(Reuters) – U.S. Attorney General Eric Holder will announce his resignation at the White House on Thursday, Justice Department and White House officials said.
The officials, speaking on background, said Holder will formally announce his plans to leave his post in the Obama administration but will stay on as the nation’s top lawyer until his successor is confirmed.
In a statement, the White House said President Barack Obama would make a personnel announcement at 4:30 p.m. (2030 GMT).
Holder, 63, was the nation’s first black attorney general and has made civil rights a cornerstone of his time in office.
His resignation follows a series of tumultuous events affecting the department, including recent uproar in Ferguson, Missouri, in the wake of the shooting of an unarmed teenager. Under his tenure he also has grappled with other controversies, including the trial of those linked the Sept. 11, 2001, attacks as well as the handling of guns at the Bureau of Alcohol, Tobacco, Firearms and Explosives.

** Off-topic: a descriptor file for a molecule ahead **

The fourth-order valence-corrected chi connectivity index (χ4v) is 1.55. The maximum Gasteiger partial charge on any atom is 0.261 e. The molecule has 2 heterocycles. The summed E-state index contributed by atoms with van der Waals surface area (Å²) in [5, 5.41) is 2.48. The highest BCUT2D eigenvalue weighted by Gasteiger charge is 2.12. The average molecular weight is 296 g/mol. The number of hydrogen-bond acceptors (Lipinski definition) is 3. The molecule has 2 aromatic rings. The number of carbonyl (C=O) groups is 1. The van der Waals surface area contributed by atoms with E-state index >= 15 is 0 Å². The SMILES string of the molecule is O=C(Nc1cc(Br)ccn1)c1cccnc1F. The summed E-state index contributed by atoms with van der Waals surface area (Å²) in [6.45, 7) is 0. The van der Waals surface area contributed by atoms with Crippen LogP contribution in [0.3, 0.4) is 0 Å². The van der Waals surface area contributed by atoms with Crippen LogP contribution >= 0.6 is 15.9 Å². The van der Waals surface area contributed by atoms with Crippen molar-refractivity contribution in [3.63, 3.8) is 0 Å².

He has been attorney general for the past six years and is one of longest-serving members of Obama’s Cabinet, where just three members from the president first term remain, according to the department.
Holder “has no immediate plans once he steps down,” the Justice Department official said, adding that Holder had discussed his plans to leave over the past few months and had finalized his decision earlier this month.
Holder, a New York City native and Columbia Law school graduate, was appointed deputy attorney general by President Bill Clinton in 1997 after having served as a U.S. attorney in the District of Columbia.
In 1988 President Ronald Reagan had nominated Holder to be an associate judge on the Superior Court of the District of Columbia.
(Editing by Mohammad Zargham and Bill Trott)